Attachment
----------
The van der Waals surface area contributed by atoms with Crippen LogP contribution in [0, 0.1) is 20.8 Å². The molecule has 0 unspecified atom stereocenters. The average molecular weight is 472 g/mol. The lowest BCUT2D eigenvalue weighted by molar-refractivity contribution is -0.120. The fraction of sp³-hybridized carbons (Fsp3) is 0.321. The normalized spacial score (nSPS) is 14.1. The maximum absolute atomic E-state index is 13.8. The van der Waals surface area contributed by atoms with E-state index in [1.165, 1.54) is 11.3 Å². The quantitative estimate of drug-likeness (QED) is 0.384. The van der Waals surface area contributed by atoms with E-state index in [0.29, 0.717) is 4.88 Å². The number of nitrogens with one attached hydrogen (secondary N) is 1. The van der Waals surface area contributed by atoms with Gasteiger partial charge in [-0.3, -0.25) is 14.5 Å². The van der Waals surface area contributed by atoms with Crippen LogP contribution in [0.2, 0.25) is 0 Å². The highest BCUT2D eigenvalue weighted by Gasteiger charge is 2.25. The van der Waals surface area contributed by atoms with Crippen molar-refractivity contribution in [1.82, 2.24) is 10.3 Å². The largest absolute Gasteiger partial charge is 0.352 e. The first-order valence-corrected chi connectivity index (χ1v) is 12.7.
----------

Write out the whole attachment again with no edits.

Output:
The van der Waals surface area contributed by atoms with Crippen LogP contribution in [0, 0.1) is 20.8 Å². The molecule has 0 unspecified atom stereocenters. The average molecular weight is 472 g/mol. The lowest BCUT2D eigenvalue weighted by molar-refractivity contribution is -0.120. The fraction of sp³-hybridized carbons (Fsp3) is 0.321. The normalized spacial score (nSPS) is 14.1. The maximum absolute atomic E-state index is 13.8. The van der Waals surface area contributed by atoms with E-state index in [1.165, 1.54) is 11.3 Å². The quantitative estimate of drug-likeness (QED) is 0.384. The van der Waals surface area contributed by atoms with E-state index in [0.29, 0.717) is 4.88 Å². The number of nitrogens with one attached hydrogen (secondary N) is 1. The van der Waals surface area contributed by atoms with Gasteiger partial charge in [-0.3, -0.25) is 14.5 Å². The van der Waals surface area contributed by atoms with Crippen LogP contribution in [0.2, 0.25) is 0 Å². The highest BCUT2D eigenvalue weighted by Gasteiger charge is 2.25. The van der Waals surface area contributed by atoms with Crippen molar-refractivity contribution in [1.82, 2.24) is 10.3 Å². The largest absolute Gasteiger partial charge is 0.352 e. The first-order valence-corrected chi connectivity index (χ1v) is 12.7.